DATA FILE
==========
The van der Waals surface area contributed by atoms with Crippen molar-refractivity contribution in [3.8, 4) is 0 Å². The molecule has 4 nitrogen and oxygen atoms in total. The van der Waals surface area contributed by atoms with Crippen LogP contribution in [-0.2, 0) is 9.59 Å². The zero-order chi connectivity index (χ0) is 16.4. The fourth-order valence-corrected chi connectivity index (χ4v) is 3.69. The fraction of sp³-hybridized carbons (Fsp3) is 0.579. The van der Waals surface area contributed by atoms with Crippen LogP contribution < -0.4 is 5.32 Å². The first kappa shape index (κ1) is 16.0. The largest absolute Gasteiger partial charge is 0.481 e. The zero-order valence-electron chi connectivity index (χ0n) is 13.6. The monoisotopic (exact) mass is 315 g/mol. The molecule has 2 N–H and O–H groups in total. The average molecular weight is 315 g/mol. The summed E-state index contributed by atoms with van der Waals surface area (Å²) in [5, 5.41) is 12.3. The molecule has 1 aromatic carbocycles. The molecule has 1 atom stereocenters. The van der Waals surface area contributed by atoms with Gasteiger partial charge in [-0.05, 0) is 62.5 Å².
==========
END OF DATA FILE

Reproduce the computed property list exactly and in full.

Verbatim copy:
The van der Waals surface area contributed by atoms with Crippen molar-refractivity contribution in [3.8, 4) is 0 Å². The molecule has 4 nitrogen and oxygen atoms in total. The van der Waals surface area contributed by atoms with Crippen LogP contribution in [-0.2, 0) is 9.59 Å². The zero-order chi connectivity index (χ0) is 16.4. The fourth-order valence-corrected chi connectivity index (χ4v) is 3.69. The fraction of sp³-hybridized carbons (Fsp3) is 0.579. The van der Waals surface area contributed by atoms with Crippen LogP contribution < -0.4 is 5.32 Å². The first kappa shape index (κ1) is 16.0. The largest absolute Gasteiger partial charge is 0.481 e. The zero-order valence-electron chi connectivity index (χ0n) is 13.6. The monoisotopic (exact) mass is 315 g/mol. The molecule has 2 N–H and O–H groups in total. The average molecular weight is 315 g/mol. The summed E-state index contributed by atoms with van der Waals surface area (Å²) in [5, 5.41) is 12.3. The molecule has 1 aromatic carbocycles. The molecule has 1 atom stereocenters. The van der Waals surface area contributed by atoms with Gasteiger partial charge in [-0.05, 0) is 62.5 Å².